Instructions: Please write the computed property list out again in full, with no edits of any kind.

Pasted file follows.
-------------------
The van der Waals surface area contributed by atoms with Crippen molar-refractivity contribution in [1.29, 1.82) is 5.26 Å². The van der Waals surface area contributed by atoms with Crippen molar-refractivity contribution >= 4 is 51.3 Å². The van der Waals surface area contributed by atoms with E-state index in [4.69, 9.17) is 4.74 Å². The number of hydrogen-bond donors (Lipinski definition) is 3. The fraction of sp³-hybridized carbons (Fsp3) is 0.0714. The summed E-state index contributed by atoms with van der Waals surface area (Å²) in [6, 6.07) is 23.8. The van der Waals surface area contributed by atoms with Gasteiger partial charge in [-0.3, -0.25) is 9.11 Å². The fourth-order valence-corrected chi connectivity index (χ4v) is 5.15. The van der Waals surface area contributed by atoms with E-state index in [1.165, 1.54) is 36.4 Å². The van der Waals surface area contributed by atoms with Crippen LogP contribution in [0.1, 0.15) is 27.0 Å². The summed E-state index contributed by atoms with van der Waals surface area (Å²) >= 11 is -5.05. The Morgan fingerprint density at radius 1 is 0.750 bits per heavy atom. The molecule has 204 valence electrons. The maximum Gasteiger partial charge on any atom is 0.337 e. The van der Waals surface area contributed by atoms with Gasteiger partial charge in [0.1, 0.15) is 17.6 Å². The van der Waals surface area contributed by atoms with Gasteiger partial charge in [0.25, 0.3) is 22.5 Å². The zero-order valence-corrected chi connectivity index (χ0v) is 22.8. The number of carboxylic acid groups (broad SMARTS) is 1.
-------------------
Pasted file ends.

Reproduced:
The van der Waals surface area contributed by atoms with Crippen molar-refractivity contribution in [1.29, 1.82) is 5.26 Å². The van der Waals surface area contributed by atoms with Crippen molar-refractivity contribution >= 4 is 51.3 Å². The van der Waals surface area contributed by atoms with E-state index in [4.69, 9.17) is 4.74 Å². The number of hydrogen-bond donors (Lipinski definition) is 3. The fraction of sp³-hybridized carbons (Fsp3) is 0.0714. The summed E-state index contributed by atoms with van der Waals surface area (Å²) in [6, 6.07) is 23.8. The van der Waals surface area contributed by atoms with Gasteiger partial charge in [-0.3, -0.25) is 9.11 Å². The fourth-order valence-corrected chi connectivity index (χ4v) is 5.15. The van der Waals surface area contributed by atoms with E-state index in [1.165, 1.54) is 36.4 Å². The van der Waals surface area contributed by atoms with Crippen LogP contribution in [0.1, 0.15) is 27.0 Å². The summed E-state index contributed by atoms with van der Waals surface area (Å²) >= 11 is -5.05. The Morgan fingerprint density at radius 1 is 0.750 bits per heavy atom. The molecule has 204 valence electrons. The maximum Gasteiger partial charge on any atom is 0.337 e. The van der Waals surface area contributed by atoms with Gasteiger partial charge in [0.1, 0.15) is 17.6 Å². The van der Waals surface area contributed by atoms with Gasteiger partial charge in [0.25, 0.3) is 22.5 Å². The zero-order valence-corrected chi connectivity index (χ0v) is 22.8. The number of carboxylic acid groups (broad SMARTS) is 1.